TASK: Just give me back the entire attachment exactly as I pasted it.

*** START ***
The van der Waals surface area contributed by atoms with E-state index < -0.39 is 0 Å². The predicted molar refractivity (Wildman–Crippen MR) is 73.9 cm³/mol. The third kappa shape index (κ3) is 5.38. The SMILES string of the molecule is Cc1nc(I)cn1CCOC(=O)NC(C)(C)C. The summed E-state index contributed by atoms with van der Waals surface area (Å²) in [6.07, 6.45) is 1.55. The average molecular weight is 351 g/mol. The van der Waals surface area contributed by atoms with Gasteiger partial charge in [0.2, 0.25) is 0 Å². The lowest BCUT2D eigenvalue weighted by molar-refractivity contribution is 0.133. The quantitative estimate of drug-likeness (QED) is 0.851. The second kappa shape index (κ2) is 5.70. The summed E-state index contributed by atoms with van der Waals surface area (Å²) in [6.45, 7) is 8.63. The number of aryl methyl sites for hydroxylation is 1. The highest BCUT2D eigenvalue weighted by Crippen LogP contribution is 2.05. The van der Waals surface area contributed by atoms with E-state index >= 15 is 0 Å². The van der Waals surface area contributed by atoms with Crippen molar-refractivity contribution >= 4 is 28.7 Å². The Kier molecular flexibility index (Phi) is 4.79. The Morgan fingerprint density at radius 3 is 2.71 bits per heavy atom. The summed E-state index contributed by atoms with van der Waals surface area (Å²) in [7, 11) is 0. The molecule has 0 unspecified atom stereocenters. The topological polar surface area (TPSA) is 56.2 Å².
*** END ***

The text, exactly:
The van der Waals surface area contributed by atoms with E-state index < -0.39 is 0 Å². The predicted molar refractivity (Wildman–Crippen MR) is 73.9 cm³/mol. The third kappa shape index (κ3) is 5.38. The SMILES string of the molecule is Cc1nc(I)cn1CCOC(=O)NC(C)(C)C. The summed E-state index contributed by atoms with van der Waals surface area (Å²) in [6.07, 6.45) is 1.55. The average molecular weight is 351 g/mol. The van der Waals surface area contributed by atoms with Gasteiger partial charge in [0.2, 0.25) is 0 Å². The lowest BCUT2D eigenvalue weighted by molar-refractivity contribution is 0.133. The quantitative estimate of drug-likeness (QED) is 0.851. The second kappa shape index (κ2) is 5.70. The summed E-state index contributed by atoms with van der Waals surface area (Å²) in [6.45, 7) is 8.63. The number of aryl methyl sites for hydroxylation is 1. The highest BCUT2D eigenvalue weighted by Crippen LogP contribution is 2.05. The van der Waals surface area contributed by atoms with E-state index >= 15 is 0 Å². The van der Waals surface area contributed by atoms with Crippen molar-refractivity contribution >= 4 is 28.7 Å². The Kier molecular flexibility index (Phi) is 4.79. The Morgan fingerprint density at radius 3 is 2.71 bits per heavy atom. The summed E-state index contributed by atoms with van der Waals surface area (Å²) in [7, 11) is 0. The molecule has 0 unspecified atom stereocenters. The topological polar surface area (TPSA) is 56.2 Å².